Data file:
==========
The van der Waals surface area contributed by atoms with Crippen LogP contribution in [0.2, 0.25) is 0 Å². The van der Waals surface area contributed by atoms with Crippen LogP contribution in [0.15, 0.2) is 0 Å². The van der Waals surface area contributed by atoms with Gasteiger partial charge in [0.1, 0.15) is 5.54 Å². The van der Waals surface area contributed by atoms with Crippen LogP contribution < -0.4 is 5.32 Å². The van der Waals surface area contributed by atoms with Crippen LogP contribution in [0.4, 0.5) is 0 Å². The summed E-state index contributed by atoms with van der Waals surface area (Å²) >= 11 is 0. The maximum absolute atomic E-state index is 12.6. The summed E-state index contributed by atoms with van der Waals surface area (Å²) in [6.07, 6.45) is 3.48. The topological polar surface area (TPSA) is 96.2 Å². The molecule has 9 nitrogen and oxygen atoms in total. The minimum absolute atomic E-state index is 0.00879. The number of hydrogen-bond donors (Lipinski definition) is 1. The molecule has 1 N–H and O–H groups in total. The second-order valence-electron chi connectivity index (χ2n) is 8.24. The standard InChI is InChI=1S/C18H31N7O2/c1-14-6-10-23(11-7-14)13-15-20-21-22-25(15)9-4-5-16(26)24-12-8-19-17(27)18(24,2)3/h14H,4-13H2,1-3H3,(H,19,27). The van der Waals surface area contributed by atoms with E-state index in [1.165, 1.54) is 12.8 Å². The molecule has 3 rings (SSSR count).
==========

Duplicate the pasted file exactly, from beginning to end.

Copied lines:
The van der Waals surface area contributed by atoms with Crippen LogP contribution in [0.2, 0.25) is 0 Å². The van der Waals surface area contributed by atoms with Crippen LogP contribution in [0.15, 0.2) is 0 Å². The van der Waals surface area contributed by atoms with Gasteiger partial charge in [0.1, 0.15) is 5.54 Å². The van der Waals surface area contributed by atoms with Crippen LogP contribution < -0.4 is 5.32 Å². The van der Waals surface area contributed by atoms with Crippen LogP contribution in [0.4, 0.5) is 0 Å². The summed E-state index contributed by atoms with van der Waals surface area (Å²) >= 11 is 0. The maximum absolute atomic E-state index is 12.6. The summed E-state index contributed by atoms with van der Waals surface area (Å²) in [6.07, 6.45) is 3.48. The topological polar surface area (TPSA) is 96.2 Å². The molecule has 9 nitrogen and oxygen atoms in total. The minimum absolute atomic E-state index is 0.00879. The number of hydrogen-bond donors (Lipinski definition) is 1. The molecule has 1 N–H and O–H groups in total. The second-order valence-electron chi connectivity index (χ2n) is 8.24. The standard InChI is InChI=1S/C18H31N7O2/c1-14-6-10-23(11-7-14)13-15-20-21-22-25(15)9-4-5-16(26)24-12-8-19-17(27)18(24,2)3/h14H,4-13H2,1-3H3,(H,19,27). The van der Waals surface area contributed by atoms with E-state index in [1.165, 1.54) is 12.8 Å². The molecule has 3 rings (SSSR count).